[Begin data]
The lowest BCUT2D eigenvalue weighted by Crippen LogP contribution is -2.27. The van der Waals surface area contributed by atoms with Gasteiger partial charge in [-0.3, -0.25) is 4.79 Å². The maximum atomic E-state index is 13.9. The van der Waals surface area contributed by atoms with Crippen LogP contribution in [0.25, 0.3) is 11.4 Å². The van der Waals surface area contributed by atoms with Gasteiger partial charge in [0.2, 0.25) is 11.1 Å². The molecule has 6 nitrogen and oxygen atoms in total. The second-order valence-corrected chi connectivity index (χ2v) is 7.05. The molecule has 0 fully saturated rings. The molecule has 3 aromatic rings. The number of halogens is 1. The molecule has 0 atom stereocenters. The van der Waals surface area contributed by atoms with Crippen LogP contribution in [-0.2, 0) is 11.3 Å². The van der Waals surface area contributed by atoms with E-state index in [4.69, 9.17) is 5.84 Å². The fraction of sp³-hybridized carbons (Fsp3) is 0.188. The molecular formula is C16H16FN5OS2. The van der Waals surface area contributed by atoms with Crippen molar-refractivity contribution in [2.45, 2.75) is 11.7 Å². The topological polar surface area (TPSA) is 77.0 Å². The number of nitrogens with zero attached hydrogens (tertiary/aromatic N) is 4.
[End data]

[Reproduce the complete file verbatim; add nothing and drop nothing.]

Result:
The lowest BCUT2D eigenvalue weighted by Crippen LogP contribution is -2.27. The van der Waals surface area contributed by atoms with Gasteiger partial charge in [-0.3, -0.25) is 4.79 Å². The maximum atomic E-state index is 13.9. The van der Waals surface area contributed by atoms with Crippen LogP contribution in [0.25, 0.3) is 11.4 Å². The van der Waals surface area contributed by atoms with Gasteiger partial charge in [0.2, 0.25) is 11.1 Å². The molecule has 6 nitrogen and oxygen atoms in total. The second-order valence-corrected chi connectivity index (χ2v) is 7.05. The molecule has 0 fully saturated rings. The molecule has 3 aromatic rings. The number of halogens is 1. The molecule has 0 atom stereocenters. The van der Waals surface area contributed by atoms with Crippen LogP contribution in [-0.2, 0) is 11.3 Å². The van der Waals surface area contributed by atoms with E-state index in [4.69, 9.17) is 5.84 Å². The fraction of sp³-hybridized carbons (Fsp3) is 0.188. The molecular formula is C16H16FN5OS2. The van der Waals surface area contributed by atoms with Crippen molar-refractivity contribution in [2.45, 2.75) is 11.7 Å². The topological polar surface area (TPSA) is 77.0 Å². The number of nitrogens with zero attached hydrogens (tertiary/aromatic N) is 4.